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Why can’t teams win away from home?

Since Monday, the performance of the English cricket team has been dissected to death and criticisms have just been thrown about in all directions. They often say that when it rains, it pours and for Joe Root, the feeling must have been similar with regards to this Ashes series. In the three tests so far, they have been thoroughly outplayed in all departments and maybe most disappointingly for Trevor Bayliss, they have not been able to learn from the mistakes made in previous matches. However, there is certainly a sense in my mind that all these fingers, that are being pointed at the throat of the players, is over exaggerated to say the least. The series was expected to be a close one and it has been anything but that. Despite this apparent let down by the Pommes, there is wider question that needs to be looked at. Not since the great South African test side between 2008 and 2013 has a team been able to win consistently overseas. The obvious suggestion would be to say the disparity between conditions at home and the ones they encounter on tours is huge and this would be expected. Teams can win series here and there, like South Africa did in Australia last year but it happens with increasing rarity these days. What is missing from teams in the current generation?

Often in test series, the away side can sometimes seem like they are only a few sessions away from winning a test and putting themselves in real contention to win a series. Inexplicably, a batting collapse ensues and the home side run away with the match. Why does this happen? The partnership that looks like it will be a match changing one is often huge, but just breaks at a crucial moment. It is vital that partnerships like these actually take the responsibility of making the win a reality. For example, Dawid Malan and Jonny Bairstow’s partnership cannot be criticised and Moeen Ali’s dismissal was a horror to put it lightly. In spite of this, if that partnership was still present at lunch on day two in Perth, Steve Smith would have had a real headache in terms of how to get a wicket. With this, it is likely the bowlers will also lose patience and their frustration can lead to easy runs. If this happened, we cannot say that England would have definitely won, but they would have got that 500 total which is a real challenge to match for the opposition. So, cash in when you’re in otherwise get ready to be on your way out.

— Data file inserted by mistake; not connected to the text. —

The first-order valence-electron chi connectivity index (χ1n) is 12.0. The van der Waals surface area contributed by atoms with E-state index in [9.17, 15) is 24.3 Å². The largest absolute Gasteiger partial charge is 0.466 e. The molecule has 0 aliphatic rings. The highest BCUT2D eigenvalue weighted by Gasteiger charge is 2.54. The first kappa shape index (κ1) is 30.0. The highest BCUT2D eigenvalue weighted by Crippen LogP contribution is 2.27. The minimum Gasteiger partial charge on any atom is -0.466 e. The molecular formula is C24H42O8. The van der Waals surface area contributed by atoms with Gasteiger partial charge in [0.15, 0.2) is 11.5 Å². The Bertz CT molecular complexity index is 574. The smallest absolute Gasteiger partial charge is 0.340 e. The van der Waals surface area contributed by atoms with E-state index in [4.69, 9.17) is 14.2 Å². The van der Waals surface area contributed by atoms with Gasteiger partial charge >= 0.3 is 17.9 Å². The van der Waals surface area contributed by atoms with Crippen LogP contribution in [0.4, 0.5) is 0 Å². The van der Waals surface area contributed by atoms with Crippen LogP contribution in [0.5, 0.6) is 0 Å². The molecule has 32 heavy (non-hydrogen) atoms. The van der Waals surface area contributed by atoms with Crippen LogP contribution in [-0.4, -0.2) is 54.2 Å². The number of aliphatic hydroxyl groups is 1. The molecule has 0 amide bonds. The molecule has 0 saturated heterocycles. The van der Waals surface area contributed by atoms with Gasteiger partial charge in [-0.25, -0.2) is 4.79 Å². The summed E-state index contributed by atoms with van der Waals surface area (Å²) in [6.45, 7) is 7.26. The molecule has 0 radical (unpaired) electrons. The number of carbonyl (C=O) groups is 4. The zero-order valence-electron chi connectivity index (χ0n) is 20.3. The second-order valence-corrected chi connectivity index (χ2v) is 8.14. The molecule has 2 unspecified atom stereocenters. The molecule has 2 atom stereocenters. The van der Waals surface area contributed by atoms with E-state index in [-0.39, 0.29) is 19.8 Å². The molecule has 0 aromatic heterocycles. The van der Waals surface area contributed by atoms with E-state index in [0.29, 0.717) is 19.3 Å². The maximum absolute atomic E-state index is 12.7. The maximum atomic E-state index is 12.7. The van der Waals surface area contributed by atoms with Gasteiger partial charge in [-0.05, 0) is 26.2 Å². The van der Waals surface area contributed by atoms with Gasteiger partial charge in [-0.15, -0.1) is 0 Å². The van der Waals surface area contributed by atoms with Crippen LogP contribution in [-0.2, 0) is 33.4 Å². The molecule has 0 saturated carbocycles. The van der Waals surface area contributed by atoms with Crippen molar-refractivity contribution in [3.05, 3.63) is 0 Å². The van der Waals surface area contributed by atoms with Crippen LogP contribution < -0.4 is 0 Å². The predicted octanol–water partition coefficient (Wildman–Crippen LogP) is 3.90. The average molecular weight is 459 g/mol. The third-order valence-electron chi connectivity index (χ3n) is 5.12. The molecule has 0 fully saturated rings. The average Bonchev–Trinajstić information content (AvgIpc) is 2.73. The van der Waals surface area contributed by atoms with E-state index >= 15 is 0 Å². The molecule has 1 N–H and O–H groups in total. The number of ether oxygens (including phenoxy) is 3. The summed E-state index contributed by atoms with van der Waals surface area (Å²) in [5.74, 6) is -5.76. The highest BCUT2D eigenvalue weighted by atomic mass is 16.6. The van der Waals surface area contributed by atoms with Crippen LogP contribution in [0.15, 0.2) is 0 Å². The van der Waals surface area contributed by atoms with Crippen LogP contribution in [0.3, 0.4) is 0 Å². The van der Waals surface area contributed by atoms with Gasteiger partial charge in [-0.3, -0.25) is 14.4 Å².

Joe Root Bayliss

Quite possibly the only fact in test match cricket is that you need 20 wickets to win. This means the bowling attack needs to be well trained in the conditions and understand what gets wickets. Too often in the last few years, we have seen overseas teams be incredibly defensive with their mindset as they simply look to save runs. The great bowlers in cricket always looked to take wickets. Shane Warne was hit for the most amount of sixes in history, yet we remember him as an incredible bowler and arguably the greatest cricketer of all time. For example, when India came to England in 2014, once Ian Bell and Root got set at Southampton, MS Dhoni looked to stop the flow of runs rather than try and knock their bails out. The conditions called for a fuller length to entice the batsmen to drive, but the Indian bowlers seemed content on keeping their figures tidy. No one remembers figures of 0-30, but a five wicket haul overseas will be remembered forever. One of the great fast bowlers, Wasim Akram, had the ability of bowling deliveries that no batsman could play. He went for runs but he would always get wickets for his country. His best figures of 7-104 illustrate this exact point. So get the mindset right and attack the batsmen to get them out, rather than save your figures from embarrassment.

As the teams head to Melbourne for another Boxing Day showdown, all the spotlight will be on England to see if they can avoid another whitewash. But rather than make wholesale changes, Root must galvanise the mindset of his team to see results.